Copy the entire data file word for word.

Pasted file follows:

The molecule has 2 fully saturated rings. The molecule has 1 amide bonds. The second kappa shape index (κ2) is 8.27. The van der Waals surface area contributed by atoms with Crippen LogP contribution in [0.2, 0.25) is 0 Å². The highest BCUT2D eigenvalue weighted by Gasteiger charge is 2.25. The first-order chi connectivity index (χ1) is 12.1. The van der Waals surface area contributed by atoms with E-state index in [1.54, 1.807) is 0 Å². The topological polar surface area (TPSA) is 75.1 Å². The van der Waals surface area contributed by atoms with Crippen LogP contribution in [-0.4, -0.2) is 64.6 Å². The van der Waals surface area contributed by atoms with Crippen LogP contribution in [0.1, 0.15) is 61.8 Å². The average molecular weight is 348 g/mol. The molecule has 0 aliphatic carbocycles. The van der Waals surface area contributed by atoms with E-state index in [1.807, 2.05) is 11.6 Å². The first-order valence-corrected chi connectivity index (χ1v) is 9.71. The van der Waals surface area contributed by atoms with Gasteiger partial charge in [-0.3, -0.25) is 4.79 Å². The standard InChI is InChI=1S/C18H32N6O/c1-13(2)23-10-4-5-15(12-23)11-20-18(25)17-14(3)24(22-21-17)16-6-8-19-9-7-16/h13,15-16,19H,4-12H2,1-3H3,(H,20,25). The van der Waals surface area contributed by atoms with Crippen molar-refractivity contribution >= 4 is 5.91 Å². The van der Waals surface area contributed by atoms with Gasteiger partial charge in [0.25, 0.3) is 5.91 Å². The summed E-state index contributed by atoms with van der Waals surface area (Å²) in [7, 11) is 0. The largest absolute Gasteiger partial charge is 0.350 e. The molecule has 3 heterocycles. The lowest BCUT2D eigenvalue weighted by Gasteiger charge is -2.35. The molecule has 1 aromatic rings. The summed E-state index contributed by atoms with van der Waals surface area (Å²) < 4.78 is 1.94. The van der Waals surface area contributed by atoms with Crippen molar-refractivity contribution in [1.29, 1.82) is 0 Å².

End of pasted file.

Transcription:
The molecule has 2 fully saturated rings. The molecule has 1 amide bonds. The second kappa shape index (κ2) is 8.27. The van der Waals surface area contributed by atoms with Crippen LogP contribution in [0.2, 0.25) is 0 Å². The highest BCUT2D eigenvalue weighted by Gasteiger charge is 2.25. The first-order chi connectivity index (χ1) is 12.1. The van der Waals surface area contributed by atoms with E-state index in [1.54, 1.807) is 0 Å². The topological polar surface area (TPSA) is 75.1 Å². The van der Waals surface area contributed by atoms with Crippen LogP contribution in [-0.4, -0.2) is 64.6 Å². The van der Waals surface area contributed by atoms with Crippen LogP contribution in [0.1, 0.15) is 61.8 Å². The average molecular weight is 348 g/mol. The molecule has 0 aliphatic carbocycles. The van der Waals surface area contributed by atoms with E-state index in [1.807, 2.05) is 11.6 Å². The first-order valence-corrected chi connectivity index (χ1v) is 9.71. The van der Waals surface area contributed by atoms with Gasteiger partial charge in [-0.3, -0.25) is 4.79 Å². The standard InChI is InChI=1S/C18H32N6O/c1-13(2)23-10-4-5-15(12-23)11-20-18(25)17-14(3)24(22-21-17)16-6-8-19-9-7-16/h13,15-16,19H,4-12H2,1-3H3,(H,20,25). The van der Waals surface area contributed by atoms with Crippen molar-refractivity contribution >= 4 is 5.91 Å². The van der Waals surface area contributed by atoms with Gasteiger partial charge in [0.25, 0.3) is 5.91 Å². The summed E-state index contributed by atoms with van der Waals surface area (Å²) in [7, 11) is 0. The largest absolute Gasteiger partial charge is 0.350 e. The molecule has 3 heterocycles. The lowest BCUT2D eigenvalue weighted by Gasteiger charge is -2.35. The molecule has 1 aromatic rings. The summed E-state index contributed by atoms with van der Waals surface area (Å²) < 4.78 is 1.94. The van der Waals surface area contributed by atoms with Crippen molar-refractivity contribution in [1.29, 1.82) is 0 Å².